Writer’s Block?

by Intermittent Rain ~ July 23rd, 2014. Filed under: Thoughts about Writing.


If I search this blog it tells me that by January 14 of this year I was already stuck for the ending of my current novel. That means that I’ve been stuck for over six months.

The four novels I’ve completed (three successful NaNoWriMos and one 3DayNovel) all came in around 60,000 – 70,000 words (the 3DayNovel finished at 23,000 and was expanded later). This current WIP stopped at about 65,000 words and now has over 70,000 in the main document, plus some bits for later insertion. It feels as if it should be complete with another 20,000 – 30,000 words.

The NaNoWriMos were all complete as first drafts after 30 days. This WIP began over a year ago, has been stuck for over six months, and yet the ending eludes me. Does that qualify as writer’s block?

I could finish it, if I had to. I was headed toward an ending when I decided to put it in neutral because if I continued to write I would have been committed to that version and I’m not confident that it was the right way to go. The more I wrote, the more difficult it would have been to dump 20,000 to 40,000 words and take it another direction.

Some of the things that I’ve tried:

  • used sticky-notes (listthings.com)
  • analyzed, in note form, the major characters
  • interviewed all but one of the major characters — using a best friend/journalist/shrink to ask questions — as a means of doing a psychological analysis of the personalities and to spend more time with each characters’ individual voice
  • listed any and all possible endings, and as many slight variations or combinations that I could think of (dozens and dozens of possibilities)
  • wrote an analysis essay, as if I were a student in a literature class writing an essay about the novel
  • reviewed the backstories and existing storylines to see if I can copy or build on one of those. There is the main story plus two chunks of backstory from the protagonist and one chunk of backstory from her mentor
  • built numerous tables and spreadsheets to chart similarities and parallels between stories and characters and situations

And now,

  • writing a blog post analyzing my situation

I’ve left one of the major characters plastic, malleable, and only vaguely defined. He is the victim of the crime and I don’t plan for him to ever appear in the story, at least not alive. At this stage in the writing I need him to remain flexible because his personality needs to fit the plot that I choose. That, of course, is part of my difficulty because were he clearly defined, the crime options would be narrowed. Odd, that the specifics of the crime depend more on the investigators and perhaps the family and friends of the victim than on those directly involved; the victim and possibly even the perpetrator(s)?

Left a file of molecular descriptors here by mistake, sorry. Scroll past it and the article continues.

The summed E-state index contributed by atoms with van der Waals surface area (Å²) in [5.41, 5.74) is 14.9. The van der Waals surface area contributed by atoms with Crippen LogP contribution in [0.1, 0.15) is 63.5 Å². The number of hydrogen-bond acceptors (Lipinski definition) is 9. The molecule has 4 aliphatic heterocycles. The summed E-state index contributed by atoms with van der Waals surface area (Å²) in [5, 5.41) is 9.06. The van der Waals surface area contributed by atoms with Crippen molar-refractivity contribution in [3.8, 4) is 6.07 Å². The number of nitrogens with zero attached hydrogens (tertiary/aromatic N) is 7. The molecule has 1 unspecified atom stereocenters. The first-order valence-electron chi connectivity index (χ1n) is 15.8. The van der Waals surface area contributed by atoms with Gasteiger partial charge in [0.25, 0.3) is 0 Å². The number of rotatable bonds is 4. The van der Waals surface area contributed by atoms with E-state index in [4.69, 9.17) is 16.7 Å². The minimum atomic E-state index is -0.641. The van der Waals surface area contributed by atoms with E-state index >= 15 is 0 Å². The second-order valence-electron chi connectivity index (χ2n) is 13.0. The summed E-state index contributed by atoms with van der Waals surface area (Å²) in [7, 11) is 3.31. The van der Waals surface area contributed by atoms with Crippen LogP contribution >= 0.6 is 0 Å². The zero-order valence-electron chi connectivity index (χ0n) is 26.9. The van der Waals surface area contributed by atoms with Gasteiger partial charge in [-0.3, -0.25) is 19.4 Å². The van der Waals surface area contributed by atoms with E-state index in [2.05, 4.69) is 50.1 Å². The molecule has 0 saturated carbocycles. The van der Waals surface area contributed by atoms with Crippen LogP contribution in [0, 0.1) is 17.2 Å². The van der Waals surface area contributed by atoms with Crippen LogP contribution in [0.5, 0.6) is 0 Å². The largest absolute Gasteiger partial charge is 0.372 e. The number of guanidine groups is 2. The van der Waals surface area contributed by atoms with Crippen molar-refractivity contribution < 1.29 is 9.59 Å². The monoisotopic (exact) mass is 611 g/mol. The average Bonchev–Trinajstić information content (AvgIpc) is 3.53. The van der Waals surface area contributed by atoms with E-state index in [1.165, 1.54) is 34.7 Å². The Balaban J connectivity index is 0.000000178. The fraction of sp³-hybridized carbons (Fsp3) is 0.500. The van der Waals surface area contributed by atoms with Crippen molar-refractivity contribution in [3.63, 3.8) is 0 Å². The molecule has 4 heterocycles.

My artsy inclination is to make the victim as much a doppelganger of my protagonist as possible, tying their stories together for comparison and contrast. That was my thinking at the inception, except not to the degree that I’m considering now. I can make his story a copy of her story but the opposite, strengthening her story by telling his, and let the reader see how they are at once the same but different. There are logical options for doing this, well within the range of what I know about gambling and what I’ve researched about immigrant kidnappings.

The other good option would use the jealous/money-hungry guardian choice, with or without the victim’s co-operation, with or without the mentor’s complicity, or alternatively, the mentor’s manipulation by the guardian. This convolution is probably the plot that best satisfies a typical mystery reader’s expectations because it has hidden motives, duplicity of some characters (opposites again; character charged with guiding is bad, victim may be complicit, mentor may be bad or outwitted), and twists.

Maybe I can do both, some combination of the two.

But one element I’ve lost is that I wanted to force the protagonist, through the course of the investigation, to relive some of her own story, to make her travel through her past again to get to her future. Because that element is missing, she has become an observer. A questioner and an instigator, to be sure, but not a physical or emotional participant. She’s not accomplishing, re-experiencing, evolving, making the hero’s journey, she merely develops confidence and skills to be a better Poirot, a better Marple, a better Holmes than she was at the opening, and in the process, solves the mystery. But that wasn’t the primary purpose of the novel.

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